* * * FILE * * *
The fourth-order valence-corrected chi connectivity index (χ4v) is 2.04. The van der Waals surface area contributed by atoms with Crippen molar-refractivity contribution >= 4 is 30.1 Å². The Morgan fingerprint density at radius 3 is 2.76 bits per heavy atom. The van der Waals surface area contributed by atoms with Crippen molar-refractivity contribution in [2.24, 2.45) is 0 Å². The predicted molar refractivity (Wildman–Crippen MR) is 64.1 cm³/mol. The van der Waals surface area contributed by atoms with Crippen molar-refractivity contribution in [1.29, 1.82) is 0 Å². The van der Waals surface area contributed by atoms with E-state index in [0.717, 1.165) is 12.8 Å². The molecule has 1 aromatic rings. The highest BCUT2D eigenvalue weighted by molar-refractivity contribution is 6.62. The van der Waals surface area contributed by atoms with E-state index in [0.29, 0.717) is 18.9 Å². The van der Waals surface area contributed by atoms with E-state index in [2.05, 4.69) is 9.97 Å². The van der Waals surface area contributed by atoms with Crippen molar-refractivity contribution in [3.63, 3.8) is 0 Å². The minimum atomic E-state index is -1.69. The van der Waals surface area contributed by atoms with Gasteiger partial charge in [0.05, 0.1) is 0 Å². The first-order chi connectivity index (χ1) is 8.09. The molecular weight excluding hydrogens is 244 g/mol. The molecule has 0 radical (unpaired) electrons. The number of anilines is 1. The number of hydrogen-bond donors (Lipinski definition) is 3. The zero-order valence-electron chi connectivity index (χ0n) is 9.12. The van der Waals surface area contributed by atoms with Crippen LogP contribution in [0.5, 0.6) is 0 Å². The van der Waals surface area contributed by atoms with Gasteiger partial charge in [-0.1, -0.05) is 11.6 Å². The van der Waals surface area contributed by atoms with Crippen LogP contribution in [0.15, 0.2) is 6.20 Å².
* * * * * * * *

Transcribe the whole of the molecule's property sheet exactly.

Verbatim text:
The fourth-order valence-corrected chi connectivity index (χ4v) is 2.04. The van der Waals surface area contributed by atoms with Crippen molar-refractivity contribution >= 4 is 30.1 Å². The Morgan fingerprint density at radius 3 is 2.76 bits per heavy atom. The van der Waals surface area contributed by atoms with Crippen molar-refractivity contribution in [2.24, 2.45) is 0 Å². The predicted molar refractivity (Wildman–Crippen MR) is 64.1 cm³/mol. The van der Waals surface area contributed by atoms with Crippen molar-refractivity contribution in [1.29, 1.82) is 0 Å². The van der Waals surface area contributed by atoms with E-state index in [0.717, 1.165) is 12.8 Å². The molecule has 1 aromatic rings. The highest BCUT2D eigenvalue weighted by molar-refractivity contribution is 6.62. The van der Waals surface area contributed by atoms with E-state index in [0.29, 0.717) is 18.9 Å². The van der Waals surface area contributed by atoms with E-state index in [2.05, 4.69) is 9.97 Å². The van der Waals surface area contributed by atoms with Crippen molar-refractivity contribution in [3.63, 3.8) is 0 Å². The minimum atomic E-state index is -1.69. The van der Waals surface area contributed by atoms with Gasteiger partial charge in [0.05, 0.1) is 0 Å². The first-order chi connectivity index (χ1) is 8.09. The molecular weight excluding hydrogens is 244 g/mol. The molecule has 0 radical (unpaired) electrons. The number of anilines is 1. The number of hydrogen-bond donors (Lipinski definition) is 3. The zero-order valence-electron chi connectivity index (χ0n) is 9.12. The van der Waals surface area contributed by atoms with Crippen LogP contribution in [0.5, 0.6) is 0 Å². The van der Waals surface area contributed by atoms with Gasteiger partial charge in [-0.1, -0.05) is 11.6 Å². The van der Waals surface area contributed by atoms with Crippen LogP contribution in [0.15, 0.2) is 6.20 Å².